If you are aiming for these ideas, then accepting the premise in the cartoon is just not something you should be okay with. That said, what can you do? You can start by having a conversation about this article. Seriously — HAVE THE CONVERSATION.
You might just print this article or the cartoon and leave it on someones desk without a note if you are concerned with the response, although I guess if you did that and someone did not like it, they might just call me. But ya know, I’m okay with that — it would actually be an interesting call!
What you want to aim for in the conversation, is to find out what everyone wants to do when something like this occurs. Then write the ideas down and create a protocol to address these issues.
- Ask: If the team feels like they are forced to commit to something that is impossible, how will they want to act? What will they want to do?
- Ask: If management believes the team is not being honest about what they can get done, how will they want to act? What will they want to do?
- Ask: If the Scrum Master sees an issue developing that no one is sharing, how will they be? How will they act? What will they do?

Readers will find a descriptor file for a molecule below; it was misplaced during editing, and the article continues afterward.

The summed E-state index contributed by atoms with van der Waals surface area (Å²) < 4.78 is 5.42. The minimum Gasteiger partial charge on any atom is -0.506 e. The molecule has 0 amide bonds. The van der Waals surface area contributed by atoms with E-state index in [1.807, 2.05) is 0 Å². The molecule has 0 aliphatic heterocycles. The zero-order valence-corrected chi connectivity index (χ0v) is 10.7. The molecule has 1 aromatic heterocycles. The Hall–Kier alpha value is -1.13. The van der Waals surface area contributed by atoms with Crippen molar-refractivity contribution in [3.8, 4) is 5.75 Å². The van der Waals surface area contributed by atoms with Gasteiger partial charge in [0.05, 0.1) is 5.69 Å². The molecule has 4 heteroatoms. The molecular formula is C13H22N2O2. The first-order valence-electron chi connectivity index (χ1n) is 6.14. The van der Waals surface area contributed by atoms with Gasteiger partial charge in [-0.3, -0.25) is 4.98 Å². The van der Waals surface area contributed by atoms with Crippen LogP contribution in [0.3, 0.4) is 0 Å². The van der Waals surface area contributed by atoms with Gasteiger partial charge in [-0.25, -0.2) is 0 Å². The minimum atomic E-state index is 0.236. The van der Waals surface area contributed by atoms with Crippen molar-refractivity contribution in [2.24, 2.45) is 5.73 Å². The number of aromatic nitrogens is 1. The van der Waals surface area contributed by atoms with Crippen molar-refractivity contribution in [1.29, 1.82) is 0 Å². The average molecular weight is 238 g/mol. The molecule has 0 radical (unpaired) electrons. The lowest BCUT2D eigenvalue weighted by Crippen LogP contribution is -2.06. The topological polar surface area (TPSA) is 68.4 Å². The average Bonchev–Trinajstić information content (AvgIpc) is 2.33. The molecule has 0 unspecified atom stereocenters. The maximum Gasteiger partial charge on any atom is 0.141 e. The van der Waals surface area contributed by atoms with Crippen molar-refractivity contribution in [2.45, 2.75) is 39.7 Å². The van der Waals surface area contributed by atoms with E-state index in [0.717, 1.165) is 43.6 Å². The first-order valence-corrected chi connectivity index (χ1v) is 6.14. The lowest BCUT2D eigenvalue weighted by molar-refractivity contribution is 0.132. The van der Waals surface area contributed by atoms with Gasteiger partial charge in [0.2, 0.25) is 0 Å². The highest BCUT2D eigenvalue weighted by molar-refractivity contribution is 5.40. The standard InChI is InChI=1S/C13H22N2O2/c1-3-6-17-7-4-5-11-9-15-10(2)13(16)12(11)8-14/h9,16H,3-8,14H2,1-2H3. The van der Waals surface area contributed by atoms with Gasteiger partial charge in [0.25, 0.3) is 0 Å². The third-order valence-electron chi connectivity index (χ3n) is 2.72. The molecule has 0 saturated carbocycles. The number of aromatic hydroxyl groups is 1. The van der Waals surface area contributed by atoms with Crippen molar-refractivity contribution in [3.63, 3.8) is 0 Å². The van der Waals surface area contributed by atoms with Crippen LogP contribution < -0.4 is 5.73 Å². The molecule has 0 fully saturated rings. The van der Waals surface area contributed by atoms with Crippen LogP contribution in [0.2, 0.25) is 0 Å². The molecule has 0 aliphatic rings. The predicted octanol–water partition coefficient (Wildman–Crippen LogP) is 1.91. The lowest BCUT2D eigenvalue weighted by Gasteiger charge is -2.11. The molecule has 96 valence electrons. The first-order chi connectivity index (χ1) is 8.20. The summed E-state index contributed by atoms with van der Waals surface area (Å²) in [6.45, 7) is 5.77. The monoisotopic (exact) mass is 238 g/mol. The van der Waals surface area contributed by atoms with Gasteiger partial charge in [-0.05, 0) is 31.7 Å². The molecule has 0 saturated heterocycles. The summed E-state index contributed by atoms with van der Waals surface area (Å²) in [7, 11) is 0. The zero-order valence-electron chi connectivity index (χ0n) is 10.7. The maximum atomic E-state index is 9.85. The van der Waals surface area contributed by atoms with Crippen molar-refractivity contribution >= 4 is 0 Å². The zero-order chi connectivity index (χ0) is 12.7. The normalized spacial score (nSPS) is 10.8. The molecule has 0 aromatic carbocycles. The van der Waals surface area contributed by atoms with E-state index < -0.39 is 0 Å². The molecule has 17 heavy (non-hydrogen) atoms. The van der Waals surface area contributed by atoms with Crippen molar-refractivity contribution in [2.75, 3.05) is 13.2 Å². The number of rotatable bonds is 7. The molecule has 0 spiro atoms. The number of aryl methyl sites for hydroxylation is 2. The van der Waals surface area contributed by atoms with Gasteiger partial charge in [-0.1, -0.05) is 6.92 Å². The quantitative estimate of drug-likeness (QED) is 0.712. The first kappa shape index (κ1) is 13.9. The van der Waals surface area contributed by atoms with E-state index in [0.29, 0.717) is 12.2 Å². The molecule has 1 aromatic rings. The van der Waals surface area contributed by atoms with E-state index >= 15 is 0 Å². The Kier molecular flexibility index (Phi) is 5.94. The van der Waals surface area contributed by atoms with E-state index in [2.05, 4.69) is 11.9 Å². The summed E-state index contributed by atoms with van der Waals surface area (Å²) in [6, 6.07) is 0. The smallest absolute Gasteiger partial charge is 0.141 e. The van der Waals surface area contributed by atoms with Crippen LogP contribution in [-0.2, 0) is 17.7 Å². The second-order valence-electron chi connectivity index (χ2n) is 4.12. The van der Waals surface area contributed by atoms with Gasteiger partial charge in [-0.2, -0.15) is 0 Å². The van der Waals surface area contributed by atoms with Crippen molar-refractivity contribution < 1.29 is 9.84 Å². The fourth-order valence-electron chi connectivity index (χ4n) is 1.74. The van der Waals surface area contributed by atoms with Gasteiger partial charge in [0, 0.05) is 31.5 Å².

Of course anyone might say, “We want to act really mad and frustrated and we will throw chairs around the office.” That might be what they initially want to do. What will they do when they think about it for a moment? What would be productive to move forward? If their aspiration is to throw chairs, well, it’s not a total loss, at least you know where you are and what you need to work on.
Have these conversations and agree on your protocol. You can obviously ask even more questions, but the core of the questions is to identify the behavior you want to model and to consider how you want to be when an issues comes up. If you have never discussed how you will address these when they come up (or some variation does) your chances of successfully dealing with them decreases and your risks increase.
If you attempt to have these conversations or even talk about having them and people start freaking out, you are probably on to something!
Published at DZone with permission of Bob Hartman . See the original article here.